By Joel Warner
By Michael Roberts
By Alan Prendergast
By Michael Roberts
By Michael Roberts
By Amber Taufen
By Patricia Calhoun
By William Breathes
DIA's tape delay: The controversy over Denver International Airport has tempers soaring even 2,000 miles away. After learning that someone on Senator Hank Brown's staff had tape-recorded the GAO's off-the-record, DIA background briefing for Colorado's congressional delegation, Representative Pat Schroeder wrote Brown on October 14, complaining of the secret taping and asking that a complete copy of the transcript be given to anyone who'd attended.
Brown's response came quickly: "Dear Pat: Is this really what you came to Congress to do?"
Among other things, yes. Two days later Schroeder sent Brown a letter reiterating her request for copies of the recording, which Brown's staffers had told her were being made at the Senate Recording Studio. (What's number one on the hit parade--Richard Nixon's missing eighteen minutes?). "Apparently your office is now saying that you will not release the tape unless each and every person who attended the briefing [Schroeder sent an intern] authorizes the release of the tape. The tape was surreptitiously made by your office without asking anyone's permission. You have released various chunks of an alleged transcript of the taping, one of them mysteriously labeled `Not for release at GAO Request.' The GAO has made no such request. I find these developments most peculiar. Why not just release the tape?"
On Friday Brown fired back: "Perhaps you have missed the attention Denver International Airport has received in local and national media the last several weeks...The Washington Post has reported that `some of the bonds issued to finance the problem-plagued Denver Airport are now selling for about 90 percent of their original price because of Wall Street worries that the airport won't be able to generate the revenue needed to pay bondholders.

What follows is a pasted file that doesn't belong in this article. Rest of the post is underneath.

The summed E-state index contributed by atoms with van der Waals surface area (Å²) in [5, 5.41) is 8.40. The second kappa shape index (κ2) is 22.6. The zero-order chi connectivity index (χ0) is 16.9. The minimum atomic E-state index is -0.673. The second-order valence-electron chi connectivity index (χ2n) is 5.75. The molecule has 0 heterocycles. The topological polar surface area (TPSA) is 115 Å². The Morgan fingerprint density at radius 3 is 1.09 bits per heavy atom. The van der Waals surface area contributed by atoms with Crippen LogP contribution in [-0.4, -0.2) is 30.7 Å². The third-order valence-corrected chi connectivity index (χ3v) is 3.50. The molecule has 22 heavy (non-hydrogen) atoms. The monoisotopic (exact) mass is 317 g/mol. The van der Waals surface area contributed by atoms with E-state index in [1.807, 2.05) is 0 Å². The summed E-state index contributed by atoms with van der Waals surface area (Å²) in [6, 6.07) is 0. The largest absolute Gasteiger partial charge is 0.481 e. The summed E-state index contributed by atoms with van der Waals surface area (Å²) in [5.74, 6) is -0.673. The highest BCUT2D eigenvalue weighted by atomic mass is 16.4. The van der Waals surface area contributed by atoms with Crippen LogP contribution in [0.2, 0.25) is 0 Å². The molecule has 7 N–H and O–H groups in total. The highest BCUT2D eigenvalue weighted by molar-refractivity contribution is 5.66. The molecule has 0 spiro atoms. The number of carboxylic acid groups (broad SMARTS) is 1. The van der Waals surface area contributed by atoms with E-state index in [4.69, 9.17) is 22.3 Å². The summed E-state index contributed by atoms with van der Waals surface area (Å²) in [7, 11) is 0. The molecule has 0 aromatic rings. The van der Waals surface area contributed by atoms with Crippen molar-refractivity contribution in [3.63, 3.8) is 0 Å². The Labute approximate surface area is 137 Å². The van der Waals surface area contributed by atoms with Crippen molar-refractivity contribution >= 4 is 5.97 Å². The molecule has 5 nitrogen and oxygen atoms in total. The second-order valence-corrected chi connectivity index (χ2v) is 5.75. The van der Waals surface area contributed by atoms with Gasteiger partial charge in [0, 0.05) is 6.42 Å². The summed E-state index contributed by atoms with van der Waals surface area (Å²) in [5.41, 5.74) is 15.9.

"With all this going on, what are you focused on? You have thrown out a series of bogus charges designed to divert attention away from the problems at the airport. You have falsely accused me of `delaying' the GAO report. You falsely accused my staff of `secretly' taping a meeting that you did not even attend. Pat, I want GAO to answer the questions that are being asked by the press, the public and Congress. What do you want GAO to do?
"It is time for action, not words. If you want to help Colorado, then lead, follow or get out of the way."
Those words have been heard in Congress before. They were a favorite phrase of ex-House speaker Jim Wright...and we all know where he wound up.
Brief encounters: Colorado's lawyers have called a halt to the letter-writing campaign that buried Denver Post editorial-page editor Chuck Green in over 500 faxed and mailed missives after he had the temerity to link hoodlums and lawyers in a DPS editorial. (Here's one way the two differ: Hoodlums are less long-winded. Here's another: Hoodlums have a sense of humor.) In declaring the cease-fire, the current Docket, the Denver Bar Association's newsletter, notes, "We weren't and aren't trying to censor or edit the Post. They do a good job. But we think it's okay to say `ouch' when we're kicked in the shin."
No sooner did the lawyers cease and desist than someone else fired up the fax machine: Rick Cendo, president of Gays and Lesbians Against Immoral Lifestyles, who sent out a press release asking supporters to call Green and complain about Post perspective editor Al Knight, whom Cendo labeled a "liar" for his recent article on Amendment 2, among other things. Although the Post hasn't exactly been flooded with responses, Knight did send his own missive to Cendo: a letter from lawyer/wife Sue Knight, threatening to sue Cendo for libel. Suggested damages: $1.65.
Banned on the run: In honor of Banned Books Week, Colorado's public libraries recently tallied the titles challenged most frequently last year. Among the winners: The American Library Association poster announcing the 1993 Banned Books Week, on display at Jefferson County libraries, which parents complained was "negative and confusing.